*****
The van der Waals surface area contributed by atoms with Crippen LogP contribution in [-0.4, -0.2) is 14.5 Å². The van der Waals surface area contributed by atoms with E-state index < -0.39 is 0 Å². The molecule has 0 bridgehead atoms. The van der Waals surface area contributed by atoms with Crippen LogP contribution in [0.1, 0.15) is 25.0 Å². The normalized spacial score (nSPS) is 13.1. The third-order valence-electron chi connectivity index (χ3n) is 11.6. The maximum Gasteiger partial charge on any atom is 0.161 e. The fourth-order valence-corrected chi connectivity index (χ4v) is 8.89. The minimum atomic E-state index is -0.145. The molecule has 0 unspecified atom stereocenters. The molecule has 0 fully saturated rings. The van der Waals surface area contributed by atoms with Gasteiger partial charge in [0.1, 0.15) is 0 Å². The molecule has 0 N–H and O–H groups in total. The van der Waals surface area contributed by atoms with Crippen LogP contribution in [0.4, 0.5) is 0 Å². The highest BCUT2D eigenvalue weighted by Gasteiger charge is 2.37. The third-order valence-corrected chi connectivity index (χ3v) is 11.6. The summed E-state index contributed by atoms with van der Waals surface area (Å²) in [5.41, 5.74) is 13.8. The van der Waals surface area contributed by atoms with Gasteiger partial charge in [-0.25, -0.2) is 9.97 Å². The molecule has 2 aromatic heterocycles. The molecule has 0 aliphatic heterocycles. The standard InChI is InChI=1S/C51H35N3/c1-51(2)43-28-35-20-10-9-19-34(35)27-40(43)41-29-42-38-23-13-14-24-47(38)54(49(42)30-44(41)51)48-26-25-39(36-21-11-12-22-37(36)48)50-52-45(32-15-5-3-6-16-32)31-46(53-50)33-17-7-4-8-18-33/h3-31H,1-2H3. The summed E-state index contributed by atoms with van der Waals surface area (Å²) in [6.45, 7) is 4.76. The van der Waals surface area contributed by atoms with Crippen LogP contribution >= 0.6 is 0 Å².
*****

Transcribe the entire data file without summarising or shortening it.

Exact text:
The van der Waals surface area contributed by atoms with Crippen LogP contribution in [-0.4, -0.2) is 14.5 Å². The van der Waals surface area contributed by atoms with E-state index < -0.39 is 0 Å². The molecule has 0 bridgehead atoms. The van der Waals surface area contributed by atoms with Crippen LogP contribution in [0.1, 0.15) is 25.0 Å². The normalized spacial score (nSPS) is 13.1. The third-order valence-electron chi connectivity index (χ3n) is 11.6. The maximum Gasteiger partial charge on any atom is 0.161 e. The fourth-order valence-corrected chi connectivity index (χ4v) is 8.89. The minimum atomic E-state index is -0.145. The molecule has 0 unspecified atom stereocenters. The molecule has 0 fully saturated rings. The van der Waals surface area contributed by atoms with Gasteiger partial charge in [0.1, 0.15) is 0 Å². The molecule has 0 N–H and O–H groups in total. The van der Waals surface area contributed by atoms with Crippen LogP contribution in [0.4, 0.5) is 0 Å². The highest BCUT2D eigenvalue weighted by Gasteiger charge is 2.37. The third-order valence-corrected chi connectivity index (χ3v) is 11.6. The summed E-state index contributed by atoms with van der Waals surface area (Å²) in [5.41, 5.74) is 13.8. The van der Waals surface area contributed by atoms with Gasteiger partial charge in [-0.25, -0.2) is 9.97 Å². The molecule has 2 aromatic heterocycles. The molecule has 0 aliphatic heterocycles. The standard InChI is InChI=1S/C51H35N3/c1-51(2)43-28-35-20-10-9-19-34(35)27-40(43)41-29-42-38-23-13-14-24-47(38)54(49(42)30-44(41)51)48-26-25-39(36-21-11-12-22-37(36)48)50-52-45(32-15-5-3-6-16-32)31-46(53-50)33-17-7-4-8-18-33/h3-31H,1-2H3. The summed E-state index contributed by atoms with van der Waals surface area (Å²) in [6.45, 7) is 4.76. The van der Waals surface area contributed by atoms with Crippen LogP contribution >= 0.6 is 0 Å².